YOU WOULD HOPE that any true-to-the-bay state legislators in Maryland would think twice before voting against an important bill to help clean up the waters there and elsewhere. But some members of the House of Delegates apparently are still falling for the detergent lobby. The bill would ban phosphates from detergents and, supporters say, would substantially cut the amount of phosphorus being discharged into the Chesapeake Bay. Gov. Harry Hughes and the state Senate -- by a solid 39-to-5 vote -- favor the phosphate ban, and thoughtful members of the House agree.
But members of the House Environmental Matters Committee and any other delegates willing to listen are being urged by the lobbyists to kill the bill. All sorts of flimsy grounds are being cited. One is that the bill's impact would be limited. But is that a sound reason for not doing anything in this session? Another argument by the opponents is that phosphates improve the cleaning power of detergents. Maybe so, but phosphates also strengthen the killing power of water, by increasing the growth of algae that then die and decrease the supply of dissolved oxygen. Result? The killing off of submerged vegetation, shellfish, finfish and other things universally deemed good for the bay.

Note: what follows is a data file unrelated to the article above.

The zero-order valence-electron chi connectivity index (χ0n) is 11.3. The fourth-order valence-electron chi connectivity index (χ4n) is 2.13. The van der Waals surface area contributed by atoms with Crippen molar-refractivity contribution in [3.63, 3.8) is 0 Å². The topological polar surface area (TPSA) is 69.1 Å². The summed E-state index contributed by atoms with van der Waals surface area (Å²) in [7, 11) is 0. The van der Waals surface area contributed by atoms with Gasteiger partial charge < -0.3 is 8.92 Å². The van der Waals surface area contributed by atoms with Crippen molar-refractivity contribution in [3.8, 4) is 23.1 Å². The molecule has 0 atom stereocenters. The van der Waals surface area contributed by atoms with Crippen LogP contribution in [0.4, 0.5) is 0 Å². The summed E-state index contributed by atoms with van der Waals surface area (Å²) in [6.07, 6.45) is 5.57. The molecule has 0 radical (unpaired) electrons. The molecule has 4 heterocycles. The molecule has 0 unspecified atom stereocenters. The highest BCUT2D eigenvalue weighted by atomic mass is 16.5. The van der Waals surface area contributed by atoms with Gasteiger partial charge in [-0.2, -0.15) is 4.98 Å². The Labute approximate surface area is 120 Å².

Six other states have recognized the good sense of a phosphate ban. So have Akron, Dade County, Fla., and Chicago. Supporters of the ban say that half the population of the country is doing just fine with phosphate-free detergents. Maryland, of all places, should be eager to embrace every legislative protection possible for the Chesapeake Bay. The ban on phosphates is clearly in this category, and it deserves the vote of every House member who is serious about saving the bay for future generations.